The new change takes out everything but the start of the referrer. Do
a search on using Chrome, and this is all that will be

Because there’s no indicator that a search happened, an analytics
program may interpret that people have come from a link on
rather than doing a search there. This means that search traffic would
mistakenly get recorded as what’s called “referral” traffic.

Search Traffic Vs. Referral Traffic

To understand better, here’s my traffic breakdown to my personal blog Daggle from yesterday. This is from Google Analytics:

You see that 76% of my traffic was from search, people who did some
type of recognized search and visited my site. Google Analytics doesn’t
know the actual search terms for nearly a third of these visits (yeah,
wow, right?). See how “not provided” makes up 35% of all keywords in the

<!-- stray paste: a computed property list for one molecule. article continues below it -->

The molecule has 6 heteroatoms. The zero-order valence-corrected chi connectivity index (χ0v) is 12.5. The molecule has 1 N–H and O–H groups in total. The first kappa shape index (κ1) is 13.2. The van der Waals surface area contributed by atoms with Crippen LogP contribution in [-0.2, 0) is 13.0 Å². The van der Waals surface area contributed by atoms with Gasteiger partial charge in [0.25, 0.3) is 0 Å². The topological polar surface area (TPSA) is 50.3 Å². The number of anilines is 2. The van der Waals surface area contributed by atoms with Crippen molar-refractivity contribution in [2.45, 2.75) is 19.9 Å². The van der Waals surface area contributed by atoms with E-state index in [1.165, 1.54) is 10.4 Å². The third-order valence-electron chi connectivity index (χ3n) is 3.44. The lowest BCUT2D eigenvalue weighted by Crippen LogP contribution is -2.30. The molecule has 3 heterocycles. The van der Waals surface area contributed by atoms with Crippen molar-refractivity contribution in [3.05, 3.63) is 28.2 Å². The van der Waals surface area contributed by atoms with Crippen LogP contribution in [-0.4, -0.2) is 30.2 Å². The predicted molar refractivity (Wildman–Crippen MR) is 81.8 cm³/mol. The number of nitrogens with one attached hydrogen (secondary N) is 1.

lower chart? But Google Analytics still knows that they were searches,
so they get counted into the overall search total.

After that, about 14% of traffic is from referrals, people who
clicked on a link from one site that lead to my own. Another 10% of
traffic is direct, people who either directly entered the URL of one of
my pages into their web browser or who came to my site without any
referrer information being reported (which isn’t necessarily direct
traffic, but it gets counted that way).

With the change, Google Analytics or other analytics program would
count some of my search visits as if they are referral visits, unless
they adjusts for this. The slice of search traffic would start to drop,
even though my search traffic could potentially be going up.